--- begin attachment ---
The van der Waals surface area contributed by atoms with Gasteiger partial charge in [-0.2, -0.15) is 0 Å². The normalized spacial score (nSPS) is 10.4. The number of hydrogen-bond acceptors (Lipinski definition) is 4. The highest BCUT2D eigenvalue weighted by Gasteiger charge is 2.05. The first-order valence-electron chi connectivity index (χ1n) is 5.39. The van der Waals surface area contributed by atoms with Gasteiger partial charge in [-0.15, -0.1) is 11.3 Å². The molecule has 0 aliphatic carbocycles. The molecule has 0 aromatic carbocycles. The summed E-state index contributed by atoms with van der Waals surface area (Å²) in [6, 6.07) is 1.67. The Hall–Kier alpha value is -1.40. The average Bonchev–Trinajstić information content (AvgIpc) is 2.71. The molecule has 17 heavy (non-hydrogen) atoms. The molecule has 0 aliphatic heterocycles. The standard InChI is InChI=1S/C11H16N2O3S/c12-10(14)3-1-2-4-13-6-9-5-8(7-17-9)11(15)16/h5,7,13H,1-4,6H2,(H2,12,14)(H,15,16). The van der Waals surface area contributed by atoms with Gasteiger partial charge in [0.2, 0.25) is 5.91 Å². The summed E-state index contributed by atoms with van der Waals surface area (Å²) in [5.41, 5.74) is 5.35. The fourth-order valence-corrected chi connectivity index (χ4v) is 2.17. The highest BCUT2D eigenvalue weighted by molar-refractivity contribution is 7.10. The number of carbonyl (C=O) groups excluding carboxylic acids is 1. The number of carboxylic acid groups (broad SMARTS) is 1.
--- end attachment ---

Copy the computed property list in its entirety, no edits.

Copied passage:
The van der Waals surface area contributed by atoms with Gasteiger partial charge in [-0.2, -0.15) is 0 Å². The normalized spacial score (nSPS) is 10.4. The number of hydrogen-bond acceptors (Lipinski definition) is 4. The highest BCUT2D eigenvalue weighted by Gasteiger charge is 2.05. The first-order valence-electron chi connectivity index (χ1n) is 5.39. The van der Waals surface area contributed by atoms with Gasteiger partial charge in [-0.15, -0.1) is 11.3 Å². The molecule has 0 aliphatic carbocycles. The molecule has 0 aromatic carbocycles. The summed E-state index contributed by atoms with van der Waals surface area (Å²) in [6, 6.07) is 1.67. The Hall–Kier alpha value is -1.40. The average Bonchev–Trinajstić information content (AvgIpc) is 2.71. The molecule has 17 heavy (non-hydrogen) atoms. The molecule has 0 aliphatic heterocycles. The standard InChI is InChI=1S/C11H16N2O3S/c12-10(14)3-1-2-4-13-6-9-5-8(7-17-9)11(15)16/h5,7,13H,1-4,6H2,(H2,12,14)(H,15,16). The van der Waals surface area contributed by atoms with Gasteiger partial charge in [0.2, 0.25) is 5.91 Å². The summed E-state index contributed by atoms with van der Waals surface area (Å²) in [5.41, 5.74) is 5.35. The fourth-order valence-corrected chi connectivity index (χ4v) is 2.17. The highest BCUT2D eigenvalue weighted by molar-refractivity contribution is 7.10. The number of carbonyl (C=O) groups excluding carboxylic acids is 1. The number of carboxylic acid groups (broad SMARTS) is 1.